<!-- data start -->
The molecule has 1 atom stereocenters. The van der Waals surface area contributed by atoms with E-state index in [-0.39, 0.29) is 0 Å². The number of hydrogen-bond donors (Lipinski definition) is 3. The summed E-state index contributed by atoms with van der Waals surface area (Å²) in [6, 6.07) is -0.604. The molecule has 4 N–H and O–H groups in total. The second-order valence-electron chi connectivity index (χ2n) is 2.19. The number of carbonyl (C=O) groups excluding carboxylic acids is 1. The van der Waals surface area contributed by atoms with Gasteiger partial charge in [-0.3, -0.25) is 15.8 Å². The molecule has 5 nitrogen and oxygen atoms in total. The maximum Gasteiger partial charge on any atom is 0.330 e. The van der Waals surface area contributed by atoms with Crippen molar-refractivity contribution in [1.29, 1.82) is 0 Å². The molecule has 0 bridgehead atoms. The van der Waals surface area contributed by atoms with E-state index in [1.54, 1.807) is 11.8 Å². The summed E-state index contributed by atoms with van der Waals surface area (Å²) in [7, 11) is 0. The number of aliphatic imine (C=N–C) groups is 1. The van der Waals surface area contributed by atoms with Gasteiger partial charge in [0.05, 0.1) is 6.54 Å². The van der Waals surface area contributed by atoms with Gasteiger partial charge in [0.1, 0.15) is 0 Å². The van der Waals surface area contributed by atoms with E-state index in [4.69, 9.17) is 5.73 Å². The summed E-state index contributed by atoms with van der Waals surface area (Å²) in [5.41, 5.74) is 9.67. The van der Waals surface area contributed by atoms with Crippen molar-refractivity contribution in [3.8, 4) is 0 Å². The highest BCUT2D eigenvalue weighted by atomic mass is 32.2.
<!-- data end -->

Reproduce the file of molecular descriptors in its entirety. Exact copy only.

The molecule has 1 atom stereocenters. The van der Waals surface area contributed by atoms with E-state index in [-0.39, 0.29) is 0 Å². The number of hydrogen-bond donors (Lipinski definition) is 3. The summed E-state index contributed by atoms with van der Waals surface area (Å²) in [6, 6.07) is -0.604. The molecule has 4 N–H and O–H groups in total. The second-order valence-electron chi connectivity index (χ2n) is 2.19. The number of carbonyl (C=O) groups excluding carboxylic acids is 1. The van der Waals surface area contributed by atoms with Gasteiger partial charge in [-0.3, -0.25) is 15.8 Å². The molecule has 5 nitrogen and oxygen atoms in total. The maximum Gasteiger partial charge on any atom is 0.330 e. The van der Waals surface area contributed by atoms with Crippen molar-refractivity contribution in [1.29, 1.82) is 0 Å². The molecule has 0 bridgehead atoms. The van der Waals surface area contributed by atoms with E-state index in [1.54, 1.807) is 11.8 Å². The summed E-state index contributed by atoms with van der Waals surface area (Å²) in [7, 11) is 0. The number of aliphatic imine (C=N–C) groups is 1. The van der Waals surface area contributed by atoms with Gasteiger partial charge in [0.05, 0.1) is 6.54 Å². The van der Waals surface area contributed by atoms with Gasteiger partial charge in [0.1, 0.15) is 0 Å². The van der Waals surface area contributed by atoms with E-state index in [4.69, 9.17) is 5.73 Å². The summed E-state index contributed by atoms with van der Waals surface area (Å²) in [5.41, 5.74) is 9.67. The van der Waals surface area contributed by atoms with Crippen molar-refractivity contribution in [3.8, 4) is 0 Å². The highest BCUT2D eigenvalue weighted by atomic mass is 32.2.